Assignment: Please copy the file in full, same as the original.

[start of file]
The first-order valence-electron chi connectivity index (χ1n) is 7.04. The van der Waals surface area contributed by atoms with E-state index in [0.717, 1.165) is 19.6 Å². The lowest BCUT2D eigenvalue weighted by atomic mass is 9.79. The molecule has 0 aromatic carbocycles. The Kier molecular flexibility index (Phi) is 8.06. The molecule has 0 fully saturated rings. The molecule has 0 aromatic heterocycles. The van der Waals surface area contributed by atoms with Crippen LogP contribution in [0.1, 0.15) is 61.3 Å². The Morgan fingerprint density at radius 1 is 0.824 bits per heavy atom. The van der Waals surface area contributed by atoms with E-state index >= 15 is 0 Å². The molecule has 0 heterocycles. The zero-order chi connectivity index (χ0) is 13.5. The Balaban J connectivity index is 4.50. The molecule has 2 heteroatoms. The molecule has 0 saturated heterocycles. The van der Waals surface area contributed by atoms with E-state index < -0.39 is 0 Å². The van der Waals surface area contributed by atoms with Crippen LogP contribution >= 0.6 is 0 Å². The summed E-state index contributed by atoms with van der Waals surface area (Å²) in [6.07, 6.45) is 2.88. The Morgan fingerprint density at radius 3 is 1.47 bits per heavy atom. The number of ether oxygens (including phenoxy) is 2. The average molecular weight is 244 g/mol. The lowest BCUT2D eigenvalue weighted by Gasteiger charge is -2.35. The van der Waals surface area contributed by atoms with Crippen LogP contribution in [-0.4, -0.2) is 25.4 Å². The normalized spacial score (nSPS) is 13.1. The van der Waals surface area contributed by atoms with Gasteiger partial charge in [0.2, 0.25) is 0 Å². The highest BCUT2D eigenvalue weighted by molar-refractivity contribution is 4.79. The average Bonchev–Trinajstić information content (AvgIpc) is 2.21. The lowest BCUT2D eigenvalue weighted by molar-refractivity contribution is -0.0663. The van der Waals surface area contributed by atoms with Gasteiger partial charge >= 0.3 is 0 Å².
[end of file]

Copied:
The first-order valence-electron chi connectivity index (χ1n) is 7.04. The van der Waals surface area contributed by atoms with E-state index in [0.717, 1.165) is 19.6 Å². The lowest BCUT2D eigenvalue weighted by atomic mass is 9.79. The molecule has 0 aromatic carbocycles. The Kier molecular flexibility index (Phi) is 8.06. The molecule has 0 fully saturated rings. The molecule has 0 aromatic heterocycles. The van der Waals surface area contributed by atoms with Crippen LogP contribution in [0.1, 0.15) is 61.3 Å². The Morgan fingerprint density at radius 1 is 0.824 bits per heavy atom. The van der Waals surface area contributed by atoms with E-state index >= 15 is 0 Å². The molecule has 0 heterocycles. The zero-order chi connectivity index (χ0) is 13.5. The Balaban J connectivity index is 4.50. The molecule has 2 heteroatoms. The molecule has 0 saturated heterocycles. The van der Waals surface area contributed by atoms with E-state index < -0.39 is 0 Å². The van der Waals surface area contributed by atoms with Crippen LogP contribution >= 0.6 is 0 Å². The summed E-state index contributed by atoms with van der Waals surface area (Å²) in [6.07, 6.45) is 2.88. The Morgan fingerprint density at radius 3 is 1.47 bits per heavy atom. The number of ether oxygens (including phenoxy) is 2. The average molecular weight is 244 g/mol. The lowest BCUT2D eigenvalue weighted by Gasteiger charge is -2.35. The van der Waals surface area contributed by atoms with Crippen LogP contribution in [-0.4, -0.2) is 25.4 Å². The normalized spacial score (nSPS) is 13.1. The van der Waals surface area contributed by atoms with Gasteiger partial charge in [0.2, 0.25) is 0 Å². The highest BCUT2D eigenvalue weighted by molar-refractivity contribution is 4.79. The average Bonchev–Trinajstić information content (AvgIpc) is 2.21. The lowest BCUT2D eigenvalue weighted by molar-refractivity contribution is -0.0663. The van der Waals surface area contributed by atoms with Gasteiger partial charge >= 0.3 is 0 Å².